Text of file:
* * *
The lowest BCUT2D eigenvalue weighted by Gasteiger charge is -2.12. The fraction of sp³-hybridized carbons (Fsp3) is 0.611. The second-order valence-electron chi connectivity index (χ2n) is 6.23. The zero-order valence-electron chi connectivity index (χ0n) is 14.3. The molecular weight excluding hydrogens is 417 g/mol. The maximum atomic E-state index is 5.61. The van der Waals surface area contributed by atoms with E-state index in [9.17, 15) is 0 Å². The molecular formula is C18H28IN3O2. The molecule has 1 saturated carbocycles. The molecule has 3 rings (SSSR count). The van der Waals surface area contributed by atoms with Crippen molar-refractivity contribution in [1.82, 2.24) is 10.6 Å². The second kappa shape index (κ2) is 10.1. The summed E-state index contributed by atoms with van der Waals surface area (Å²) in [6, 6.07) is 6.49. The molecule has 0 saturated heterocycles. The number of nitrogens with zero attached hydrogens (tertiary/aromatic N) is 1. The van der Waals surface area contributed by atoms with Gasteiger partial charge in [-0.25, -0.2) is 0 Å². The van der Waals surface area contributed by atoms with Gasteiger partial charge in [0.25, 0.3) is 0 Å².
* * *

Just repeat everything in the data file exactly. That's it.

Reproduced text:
The lowest BCUT2D eigenvalue weighted by Gasteiger charge is -2.12. The fraction of sp³-hybridized carbons (Fsp3) is 0.611. The second-order valence-electron chi connectivity index (χ2n) is 6.23. The zero-order valence-electron chi connectivity index (χ0n) is 14.3. The molecular weight excluding hydrogens is 417 g/mol. The maximum atomic E-state index is 5.61. The van der Waals surface area contributed by atoms with E-state index in [9.17, 15) is 0 Å². The molecular formula is C18H28IN3O2. The molecule has 1 saturated carbocycles. The molecule has 3 rings (SSSR count). The van der Waals surface area contributed by atoms with Crippen molar-refractivity contribution in [1.82, 2.24) is 10.6 Å². The second kappa shape index (κ2) is 10.1. The summed E-state index contributed by atoms with van der Waals surface area (Å²) in [6, 6.07) is 6.49. The molecule has 0 saturated heterocycles. The number of nitrogens with zero attached hydrogens (tertiary/aromatic N) is 1. The van der Waals surface area contributed by atoms with Gasteiger partial charge in [-0.25, -0.2) is 0 Å². The van der Waals surface area contributed by atoms with Gasteiger partial charge in [0.25, 0.3) is 0 Å².